R.I.P Shomi

On September 26th, Rogers announced that on Nov 30, 2016 they will shut down their Shomi streaming service. It was existence for just over two years and today marks the final day of the service.

Its been a turbulent two years for Shomi since it launched November 4th, 2014.

When it first launched

‘the service was not available as a standalone product and could only be purchased by internet and television subscribers of Rogers and Shaw’

After its launch the Public Interest Advocacy Centre (PIAC) filed a complaint with the CRTC in both Feb and April 2015 

http://www.iphoneincanada.ca/carriers/piac-complaint-shomi/

Essentially Netflix was a standalone product and anyone In Canada could subscribe to it on any device without having to subscribe to any specific internet or any other sister business.  

Rogers launched a product that was only available if you subscribed to another Rogers product.  

In March 2015 the CRTC ruled that both Rogers (Shomi) and Bell (Crave TV) would need to open up the services to all consumers.

9 months after its initial launch and 5 months after the CRTC order, Shomi was opened up and made available to all Canadian consumers to subscribe to.   

This was one the first big problems with Shomi.   

You can’t launch a product to compete with Netflix and then limit the platforms it’s available on and limit its availability to people who only buy another one of your products.    

That was pure greed and arrogance on the behalf of Rogers from the get go.  

The second major issue with Shomi was that most people might not be aware of is that it was used as a tool to simply block Netflix from growth and gaining even more market share in Canada.   

Rogers was aware that after 5 years after launch in Canada Netflix was making significant inroads with Canadian consumers. 

First off people loved the price point for the amount of content they got with Netflix. It was available on every platform imaginable and it introduced many people to the idea of being able to binge watch content without commercial interruption.   

Rogers knew that services like this would slowly start to eat away at their customer base as more and more people would slowly start to realise that they could live without live TV and all of its trappings. Rogers also knew that if they didn’t do anything Netflix with its international reach and deep pockets would soon secure the rights to a large majority of popular content in Canada.  

This was a direct threat to Rogers cable and other business divisions so they decided to play the same game and partnered with Shaw and reached into their own deep pockets and went on a spending spree and out bid Netflix and rival Bell in securing the streaming rights for as much content as they could while they rushed to build a copy cat platform like Netflix.  

By buying the right to content they could keep it away from Netflix Canada and hopefully stem the tide of its popularity.  

Unfortunately this approach backfired for Rogers. First Netflix had a platform they had invested millions of dollars in with some of the best technology. They we’re specialists in this world since launching streaming in 2007 so they had a major head start. As a result Netflix was well on their way of becoming their own TV and Movie studio instead of just being a place to watch other people's content. They were now in the game of producing much of their own content.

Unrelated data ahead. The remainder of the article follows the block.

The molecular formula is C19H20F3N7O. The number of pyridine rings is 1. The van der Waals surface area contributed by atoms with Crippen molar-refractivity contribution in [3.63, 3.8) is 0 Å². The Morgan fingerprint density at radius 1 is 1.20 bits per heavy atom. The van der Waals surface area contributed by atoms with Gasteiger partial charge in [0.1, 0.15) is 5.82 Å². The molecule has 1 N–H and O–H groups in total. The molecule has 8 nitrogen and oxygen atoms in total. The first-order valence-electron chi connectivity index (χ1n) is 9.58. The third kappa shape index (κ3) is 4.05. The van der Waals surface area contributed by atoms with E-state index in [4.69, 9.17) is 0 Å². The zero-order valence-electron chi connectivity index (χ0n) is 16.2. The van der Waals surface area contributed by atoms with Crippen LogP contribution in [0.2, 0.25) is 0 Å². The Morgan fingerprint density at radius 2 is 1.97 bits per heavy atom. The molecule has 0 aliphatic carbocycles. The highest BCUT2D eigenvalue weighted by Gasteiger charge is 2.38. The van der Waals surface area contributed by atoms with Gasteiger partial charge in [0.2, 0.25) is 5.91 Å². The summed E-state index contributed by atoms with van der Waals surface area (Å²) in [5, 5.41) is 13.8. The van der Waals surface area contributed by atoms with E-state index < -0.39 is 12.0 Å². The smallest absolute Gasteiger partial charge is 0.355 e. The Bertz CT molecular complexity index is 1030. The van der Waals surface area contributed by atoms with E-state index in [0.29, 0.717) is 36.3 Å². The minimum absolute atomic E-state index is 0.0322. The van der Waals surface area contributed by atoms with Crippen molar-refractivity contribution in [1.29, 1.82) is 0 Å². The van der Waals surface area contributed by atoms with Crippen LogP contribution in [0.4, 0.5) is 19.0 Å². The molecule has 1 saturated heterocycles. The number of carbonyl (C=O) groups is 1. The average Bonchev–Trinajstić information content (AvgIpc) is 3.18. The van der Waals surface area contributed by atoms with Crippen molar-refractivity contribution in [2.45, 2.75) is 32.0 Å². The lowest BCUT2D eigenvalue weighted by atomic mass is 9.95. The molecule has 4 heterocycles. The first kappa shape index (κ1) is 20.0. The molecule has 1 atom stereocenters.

Second, Rogers was late to the game. Netflix had been in Canada for 5 years already and built up a large loyal customer base already.  Don’t kid yourself the folks at Rogers knew about Netflix long before they launched in Canada and could have saved themselves a lot of time and money if they had been first to market and launched Shomi before Netflix came to Canada or even within that first year Netflix launched here.   

Lastly Rogers had a PR problem. No matter how many commercials and print ads they deploy to try and bolster their image consumers do not look at Rogers favourably for the most part. Consumers want competition and choice and Rogers was essentially copying Netflix’s model but didn’t have the same brand likability that Netflix had built up.

Rogers rushed to get a product to market and as such it showed. Most people were upset about how a lot of the content they knew was available on Netflix in other regions like the US wasn’t available in Canada especially when it was Rogers and Shaw that held the rights to that content and didn't make it available on their own streaming service.  Rather than try and truly distinguish themselves from Netflix, Rogers made a half ass effort because of the fear of cannibalisation of their own cable business.    

So Rogers made the choice to close down the service outright. It ended up costing Rogers CEO Guy Laurence his position with the company and it has been reported that Rogers lost between $100-$140 million on the investment of Shomi while Shaw disclosed equity losses of $108 million relating to Shomi in fiscal 2015 according to the Financial Post

It's sad state for Canadians who actually want to embrace streaming because now there is one less option and it seems that Rogers hasn't really learned their lesson. Since the launch of Shomi they have also launched a Sportsnet streaming service that is $25 (CDN) per month.   

That is a very extreme price for one streaming service that only offers one channel with no actual on demand content. As an example for $20 (US) per month you can get the basic SlingTV package that comes with 27 channels live including ESPN.

Perhaps Rogers should start making better choices and offer consumers some actual content they want at an affordable rate before its to late and they get left behind completely. The world of streaming is growing and changing with each passing day and Canadians are ready to subscribe to services that offer value at an affordable rate they just have very little in terms of options.